Man, it’s hot today, and it’s not even 9 am. More tomorrow. More pics from Tuesday added to flickr. Check ’em out.

May 13, 2008

Costa Rica Day 2

Filed under: costa rica,general,gis,mapping,science — Mike W @ 3:15 pm

We’re now at the Hacienda Baru, after a long, bone-jarring and motion-sickness-inducing ride down the mountain and past palm oil plantations. I posted pictures on my flickr account which includes a shot of one of the oil palm processing plants along the route.

The cabins are nice with loads of fans to take the edge off the damp afternoon heat.

We got in late afternoon but still had time for a quick hike in the property. It’s beautiful. We hiked down to the Pacific ocean as the sun was starting to set and hiked back using flashlights while within the canopy. It was still light enough outside the canopy that we didn’t need artificial light. There were quite a few bats buzzing us on the walk back and apparently this is the trail where they saw a fer-de-lance last year. Nothing this time – phew!. See flickr for photos from the hike.

beach 1

After dinner on the property, we headed back to the cabins. On the way we saw two large frogs. We got so into tracking down the frogs that we failed to realize we were standing on an ant hill (probably the frog’s source of food). Once the biting began, we quickly realized we were covered in ants and started the appropriate swatting and dancing routine until the little buggers were gone. Ouch.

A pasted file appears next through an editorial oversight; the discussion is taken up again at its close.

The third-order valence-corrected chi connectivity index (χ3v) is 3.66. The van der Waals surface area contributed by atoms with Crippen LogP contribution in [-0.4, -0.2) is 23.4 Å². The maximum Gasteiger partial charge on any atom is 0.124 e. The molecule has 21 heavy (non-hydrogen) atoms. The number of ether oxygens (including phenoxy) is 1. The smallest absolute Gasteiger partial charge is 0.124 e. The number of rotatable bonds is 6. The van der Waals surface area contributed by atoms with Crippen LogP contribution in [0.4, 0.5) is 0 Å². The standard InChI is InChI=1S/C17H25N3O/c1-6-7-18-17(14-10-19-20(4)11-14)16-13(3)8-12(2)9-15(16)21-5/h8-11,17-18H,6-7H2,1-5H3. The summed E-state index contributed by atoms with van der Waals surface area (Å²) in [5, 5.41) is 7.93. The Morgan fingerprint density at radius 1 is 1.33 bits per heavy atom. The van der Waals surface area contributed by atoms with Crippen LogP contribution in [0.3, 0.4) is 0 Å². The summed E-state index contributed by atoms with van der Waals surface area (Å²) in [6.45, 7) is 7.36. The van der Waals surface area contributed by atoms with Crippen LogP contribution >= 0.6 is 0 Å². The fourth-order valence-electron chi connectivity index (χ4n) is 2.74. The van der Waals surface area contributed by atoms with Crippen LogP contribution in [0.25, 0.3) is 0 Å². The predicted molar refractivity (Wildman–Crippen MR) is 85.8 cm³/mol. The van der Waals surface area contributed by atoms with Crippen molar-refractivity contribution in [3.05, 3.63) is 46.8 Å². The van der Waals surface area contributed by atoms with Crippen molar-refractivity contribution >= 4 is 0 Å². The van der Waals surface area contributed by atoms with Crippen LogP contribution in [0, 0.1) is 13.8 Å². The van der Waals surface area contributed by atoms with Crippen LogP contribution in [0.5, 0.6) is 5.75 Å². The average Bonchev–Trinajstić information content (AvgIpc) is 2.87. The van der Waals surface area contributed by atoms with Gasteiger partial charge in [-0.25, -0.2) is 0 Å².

Got up around 5 am and starting composing email and the blog, so that I could make the most of internet time today, if we get it. Off to the Firestone Preserve to check out the property and start GIS training in the afternoon.

Oh, I almost forgot. Check out the crocs we saw at lunch. They’re huge!

May 12, 2008

Arrived in Costa Rica

Filed under: costa rica,general,gis,mapping,science — Mike W @ 10:26 am

Arrived in San Jose, Costa Rica last night and walked around for a short time this morning. We leave in a few minutes for the coast to start our mapping of the area between the Firestone Preserve and the Hacienda Baru. Off to view some crocodiles. Here are a few quick pics from outside the hotel in San Jose.

san jose 1san jose 2

April 5, 2008

Concept Map Software Demo – CmapTools

Filed under: concept maps,data visualization,demo,general,science,technology — Mike W @ 8:56 am

CMapTools is concept map software which is available free for educational use. I created a quick demo of some of the main features. I especially like the support for mulitmedia objects.

super hero small

Oops! See this 60 sec correction / tip for saving space in your concept map.